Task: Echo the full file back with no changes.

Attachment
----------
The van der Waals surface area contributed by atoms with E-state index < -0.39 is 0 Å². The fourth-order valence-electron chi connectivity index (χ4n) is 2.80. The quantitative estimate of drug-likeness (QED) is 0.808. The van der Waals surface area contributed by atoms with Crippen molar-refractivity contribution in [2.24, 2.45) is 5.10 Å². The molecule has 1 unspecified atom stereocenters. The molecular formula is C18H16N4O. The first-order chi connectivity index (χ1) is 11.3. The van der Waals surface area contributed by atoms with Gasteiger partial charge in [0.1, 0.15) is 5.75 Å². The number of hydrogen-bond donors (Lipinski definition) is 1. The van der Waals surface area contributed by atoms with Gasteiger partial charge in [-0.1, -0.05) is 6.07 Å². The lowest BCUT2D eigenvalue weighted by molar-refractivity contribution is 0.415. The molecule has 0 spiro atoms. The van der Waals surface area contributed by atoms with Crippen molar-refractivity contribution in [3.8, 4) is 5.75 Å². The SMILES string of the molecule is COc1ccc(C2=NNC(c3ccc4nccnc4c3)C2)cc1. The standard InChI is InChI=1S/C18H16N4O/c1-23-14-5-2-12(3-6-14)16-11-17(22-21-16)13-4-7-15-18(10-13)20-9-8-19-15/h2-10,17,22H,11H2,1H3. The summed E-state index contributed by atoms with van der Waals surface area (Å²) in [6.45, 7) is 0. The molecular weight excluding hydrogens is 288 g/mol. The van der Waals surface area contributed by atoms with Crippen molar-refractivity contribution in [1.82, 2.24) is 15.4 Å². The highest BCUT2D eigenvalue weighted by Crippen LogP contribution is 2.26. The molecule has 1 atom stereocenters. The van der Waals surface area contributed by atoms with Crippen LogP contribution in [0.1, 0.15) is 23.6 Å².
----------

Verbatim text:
The van der Waals surface area contributed by atoms with E-state index < -0.39 is 0 Å². The fourth-order valence-electron chi connectivity index (χ4n) is 2.80. The quantitative estimate of drug-likeness (QED) is 0.808. The van der Waals surface area contributed by atoms with Crippen molar-refractivity contribution in [2.24, 2.45) is 5.10 Å². The molecule has 1 unspecified atom stereocenters. The molecular formula is C18H16N4O. The first-order chi connectivity index (χ1) is 11.3. The van der Waals surface area contributed by atoms with Gasteiger partial charge in [0.1, 0.15) is 5.75 Å². The number of hydrogen-bond donors (Lipinski definition) is 1. The van der Waals surface area contributed by atoms with Gasteiger partial charge in [-0.1, -0.05) is 6.07 Å². The lowest BCUT2D eigenvalue weighted by molar-refractivity contribution is 0.415. The molecule has 0 spiro atoms. The van der Waals surface area contributed by atoms with Crippen molar-refractivity contribution in [3.8, 4) is 5.75 Å². The SMILES string of the molecule is COc1ccc(C2=NNC(c3ccc4nccnc4c3)C2)cc1. The standard InChI is InChI=1S/C18H16N4O/c1-23-14-5-2-12(3-6-14)16-11-17(22-21-16)13-4-7-15-18(10-13)20-9-8-19-15/h2-10,17,22H,11H2,1H3. The summed E-state index contributed by atoms with van der Waals surface area (Å²) in [6.45, 7) is 0. The molecular weight excluding hydrogens is 288 g/mol. The van der Waals surface area contributed by atoms with Crippen molar-refractivity contribution in [1.82, 2.24) is 15.4 Å². The highest BCUT2D eigenvalue weighted by Crippen LogP contribution is 2.26. The molecule has 1 atom stereocenters. The van der Waals surface area contributed by atoms with Crippen LogP contribution in [0.1, 0.15) is 23.6 Å².